From the ashes of the Week in Tiki (and, later, the Month in Tiki) rises The Tiki Times. Still ambitious, but more practical, this monthly guide to what’s going on across the world of Tiki culture will hopefully be a definitive resource of where to find special events that touch on topics of interest to many Tikiphiles. You’ll find all the major Tiki festivals, plus smaller gatherings along with events that scratch our itch for rum and cocktails, surf and rockabilly music, mid-century modern design, even Disney. And don’t forget authentic Polynesian culture, the well from which Tiki springs. The biggest will get extended coverage as “spotlight events.” Social media:Follow our Facebook page for daily news updates Pinterest | Coming soon: Twitter and Instagram
Aug. 4-6 – Surf Guitar 101 Convention at the Alpine Village in Torrance, Calif., and Surf Dogs Sports Grill in Huntington Beach. The 10th annual event draws the best instrumental bands from around the world dedicated to preserving the ’60s surf sound. Headlining bands include the Huntington Cads (California), El Caminos (Japan) and The Kilaueas (Germany). Fostered by the Surf Guitar 101 website and organized by Jeff “Big Tiki Dude” Hanson, this is one of the premiere surf music events of the year. The convention has expanded from one to three days in 2017. Saturday remains the main event with all the heavy hitters hitting the stage from noon to midnight, along with vendors raffles for vintage guitars and other gear. Friday’s opening night features all current California bands from 8 p.m. to midnight. Sunday’s closing party spotlights a second venue and bands playing alternate sets of songs not played on Saturday.
2017 performing bands Friday, Aug. 4 (Alpine Village) – The Surf Rockers, Outerwave, Par Avion, Tequila Worms, The Volcanics, Insect Surfers. Saturday, Aug. 5 (Alpine Village) – The Mystery Men?, Atomic Mosquitos, Tribute to Jim Fuller and The Surfaris, Lively Ones reunion, The Dynotones, The Exotics, The Kilaueas, Tribute to the Astronauts, The Madeira, The El Caminos, Venturesmania, The Huntington Cads reunion. Sunday Aug. 6 (Surf Dog’s Sports Grill) – SG101 Members Jam, The Exotics, The El Caminos, The Madeira, Atomic Mosquitos, The Mystery Men, The Kilaueas, Special Secret All Star Band.
Surf Guitar 101 Convention highlights
* Huntington Cads reunion. The instrumental surf band that was a mainstay in the Los Angeles scene in the 1990s will reunite for a rare appearance. The band released several cult classic albums (Go Exotic! in 1996 and Introduce the New Sound in 1998), but is perhaps better known for featuring budding artist Josh Agle (aka Shag) on guitar.
* Lively Ones reunion. This first-wave instrumental surf rock band from the 1960s Southern California scene is perhaps most well known for their 1963 song Surf Rider (written by Nokie Edwards from The Ventures), which was featured in the final sequence as well as the end credits of the seminal 1994 film Pulp Fiction.
* Tribute to Jim Fuller and The Surfaris John Blair (of Jon and the Nightriders) will join an all-star cast of musicians playing vintage, early Surfaris songs from the influential band’s early 1960s catalog. Fuller, a co-founding member of the band whose lead guitar work is featured on the signature hit Wipe Out, died in March at age 69.
* Pre- and post-convention shows. Many of the bands performing over the three-day weekend, plus others not featured at the main event, have scheduled shows throughout Northern and Southern California before and after the convention. Check this thread on the Surf Guitar 101 website for all the dates.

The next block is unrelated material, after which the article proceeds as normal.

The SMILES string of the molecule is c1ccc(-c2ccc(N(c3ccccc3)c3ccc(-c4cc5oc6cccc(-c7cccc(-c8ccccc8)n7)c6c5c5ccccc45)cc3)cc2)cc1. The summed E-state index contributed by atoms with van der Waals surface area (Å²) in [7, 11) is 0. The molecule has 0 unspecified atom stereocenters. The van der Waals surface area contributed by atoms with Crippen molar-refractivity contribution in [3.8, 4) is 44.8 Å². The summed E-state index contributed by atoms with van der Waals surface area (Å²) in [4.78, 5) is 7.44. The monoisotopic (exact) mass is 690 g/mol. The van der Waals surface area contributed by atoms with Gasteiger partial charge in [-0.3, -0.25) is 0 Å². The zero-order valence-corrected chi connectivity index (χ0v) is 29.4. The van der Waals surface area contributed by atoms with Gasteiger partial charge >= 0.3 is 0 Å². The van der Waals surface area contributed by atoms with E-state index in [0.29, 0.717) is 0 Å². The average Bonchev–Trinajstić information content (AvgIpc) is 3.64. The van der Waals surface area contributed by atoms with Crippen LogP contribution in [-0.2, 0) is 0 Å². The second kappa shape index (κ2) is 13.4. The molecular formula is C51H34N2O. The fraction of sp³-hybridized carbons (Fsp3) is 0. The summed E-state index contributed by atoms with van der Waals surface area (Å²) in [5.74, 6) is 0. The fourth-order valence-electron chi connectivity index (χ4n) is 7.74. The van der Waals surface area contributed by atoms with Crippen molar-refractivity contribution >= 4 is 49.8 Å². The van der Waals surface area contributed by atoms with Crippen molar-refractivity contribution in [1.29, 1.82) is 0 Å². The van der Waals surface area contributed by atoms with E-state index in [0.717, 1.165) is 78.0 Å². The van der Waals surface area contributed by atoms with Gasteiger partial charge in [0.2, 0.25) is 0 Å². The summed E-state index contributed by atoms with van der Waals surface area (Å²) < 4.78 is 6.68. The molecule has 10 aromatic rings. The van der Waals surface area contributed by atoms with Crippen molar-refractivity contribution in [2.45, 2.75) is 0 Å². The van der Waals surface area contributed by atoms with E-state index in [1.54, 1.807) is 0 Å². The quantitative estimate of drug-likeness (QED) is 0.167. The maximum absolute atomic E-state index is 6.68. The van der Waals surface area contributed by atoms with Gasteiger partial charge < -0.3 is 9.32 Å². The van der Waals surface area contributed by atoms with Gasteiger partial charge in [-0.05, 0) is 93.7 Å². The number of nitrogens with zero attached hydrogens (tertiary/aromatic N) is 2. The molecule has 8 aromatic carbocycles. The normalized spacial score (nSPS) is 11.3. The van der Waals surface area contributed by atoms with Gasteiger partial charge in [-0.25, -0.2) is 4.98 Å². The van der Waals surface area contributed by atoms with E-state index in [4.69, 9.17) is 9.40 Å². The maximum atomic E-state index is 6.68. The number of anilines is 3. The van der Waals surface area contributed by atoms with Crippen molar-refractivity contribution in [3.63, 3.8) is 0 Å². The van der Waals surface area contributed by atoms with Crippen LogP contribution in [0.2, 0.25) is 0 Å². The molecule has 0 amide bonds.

We have lots of news from February on upcoming spring and summer events: Miami Rum Renaissance Festival, Tiki Caliente, Tiki Kon, and Hot Rod Hula Hop. Tiki bars continue to open across the country – from Washington, D.C., (Archipelago) to San Francisco (Pagan Idol) – with more in the works. Event recaps include The Art of Tiki: A Cocktail Showdown at the South Beach Wine & Food Festival, Naked Tiki’s grand opening in South Beach, and another Modernism Week party with Shag. Quick sips include a James Beard nomination for Chicago’s Lost Lake, the death of Trader Vic’s son, a new study on Easter Islanders, and a new Tiki cartoon. Regular features spotlight South Florida artist Tom Fowner; exotica legend Arthur Lyman; Houston Tiki bar Lei Low; and the Surf Guitar 101 website. The Rum of the Week, Flor de Caña Grand Reserve 7, is featured in a storied cocktail, the Hotel Nacional Special. * Keep up with The Week in Tiki: Facebook page | RSS feed | See past weeks | Archive * Weekly features: Artist | Band/music | Bar | Website | Rum | Cocktail | Events
EVENT PREVIEWS: Rare rums at Miami fest, Tiki Caliente and Tiki Kon news, Hot Rod Hula Hop announced
Miami Rum Festival adds VIP tasting bar, announces cruise
If sampling more than a hundred of the world’s best rums on a festive 50,000-square-foot convention floor isn’t enough, the organizers of the Miami Rum Renaissance Festival have something special just for you at this year’s event. One of the world’s largest gatherings of rum consumers, experts, and industry professionals will offer a luxury VIP Tasting Bar featuring a special selection of rare, vintage and limited edition rums you can’t find anywhere else at the festival.
Miami Rum Festival and International Trade Expo host Robert A. Burr is opening up his extensive private collecion to special guests partaking in the tasting bar during the April 15-17 event at the DoubleTree Hilton Miami Airport Convention Center. “We want to share with rum fest participants some of the most interesting and exquisite rums that we’ve collected from our travels around the world,” Burr announced. The Burr family home’s Rum Wreck Dive Bar, which is featured in the new Rum Minute online video series, is stocked with more than 2,000 different rums. Burr and his son, Rob V. Burr, will share hosting duties in the VIP Tasting Bar, passing along their knowledge and passion for the select spirits.